The Secret of Efficiency

Anatoly Vereshchagin
Communications & Community
Relations Director
JTI

Positive social change is the best reward for any charity project. Although it is impossible to apply conventional business criteria to philanthropy, there are several factors that can ensure maximum efficiency.

Throughout the world, Japan Tobacco International focuses on three lines of charitable activity: helping the elderly and improving adult literacy, sponsorship of cultural projects, and natural-disaster relief. JTI’s annual investments into philanthropy amount to millions of dollars, and this amount is increasing every year. Therefore, like any other company, we are always concerned about the social impact of our investment.

Nothing extraordinary is required to competently implement cultural sponsorship projects. According to the governing principles, an object of sponsorship is determined and, with its participation, a targeted program is developed which the object is in charge of implementing. This constitutes cooperation between two legal entities where all details are clearly stipulated in a sponsorship agreement.

If we look at large-scale charitable projects, however, such as providing help to World War II veterans or other pensioners, everything becomes a lot more complicated. Even companies with the highest social responsibility records cannot keep track of all the issues in our society. Which individuals need help most of all, what kind of help they require, and whether it is only financial help that they need are only a few of the issues that can arise during the implementation of a project aimed at thousands of people in different regions of Russia. In this situation there is only one solution — active cooperation with local authorities.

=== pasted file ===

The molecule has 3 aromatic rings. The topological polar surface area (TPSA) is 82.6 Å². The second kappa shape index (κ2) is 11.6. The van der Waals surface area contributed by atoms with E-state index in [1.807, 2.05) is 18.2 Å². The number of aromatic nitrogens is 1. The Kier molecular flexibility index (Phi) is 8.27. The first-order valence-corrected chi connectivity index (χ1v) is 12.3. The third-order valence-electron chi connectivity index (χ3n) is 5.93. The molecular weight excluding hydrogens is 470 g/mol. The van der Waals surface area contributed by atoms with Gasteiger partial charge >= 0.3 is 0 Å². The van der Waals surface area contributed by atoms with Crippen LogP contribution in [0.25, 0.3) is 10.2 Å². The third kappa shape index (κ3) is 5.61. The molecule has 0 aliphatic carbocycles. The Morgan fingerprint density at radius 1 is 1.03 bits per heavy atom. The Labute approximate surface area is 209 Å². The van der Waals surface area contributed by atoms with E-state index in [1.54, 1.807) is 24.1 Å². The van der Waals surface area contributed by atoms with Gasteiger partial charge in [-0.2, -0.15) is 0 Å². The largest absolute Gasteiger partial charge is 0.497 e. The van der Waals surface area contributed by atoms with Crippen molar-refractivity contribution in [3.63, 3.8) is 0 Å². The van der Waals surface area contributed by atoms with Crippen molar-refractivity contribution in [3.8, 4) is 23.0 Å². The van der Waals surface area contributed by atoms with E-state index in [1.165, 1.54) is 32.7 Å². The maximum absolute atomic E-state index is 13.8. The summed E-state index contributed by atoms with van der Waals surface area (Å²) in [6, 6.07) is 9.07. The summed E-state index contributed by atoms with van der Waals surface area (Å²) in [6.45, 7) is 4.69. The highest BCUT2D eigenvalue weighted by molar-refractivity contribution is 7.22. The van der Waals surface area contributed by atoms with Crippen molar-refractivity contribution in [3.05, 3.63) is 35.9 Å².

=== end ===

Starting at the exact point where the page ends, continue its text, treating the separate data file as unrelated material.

Social workers know better than anyone else that the elderly often need not just financial, but also moral support. I have witnessed that after some charity events, the veterans would thank the organizers not for the gifts, but for organizing the concert, the guided tour, or simply for giving them an opportunity to socialize. Only people that are in constant contact with the elderly are able to notice such things.

Over the past two years, over 10,000 elderly citizens have received help within JTI’s social initiative program. We know for sure that targeted support has been given to those who needed it the most, thanks to the participation of social workers who can make lists and monitor people’s wishes and actual needs. All that is left for us to do is to allocate funds and ensure efficient supervision.

I think that most companies with high levels of social responsibility will support JTI in this matter. The first steps in this direction have been made but not enough has been done yet to make it a generally accepted practice. If government and business were to develop better cooperation then everyone would benefit: the first being the veterans and pensioners to whom help would be provided more efficiently.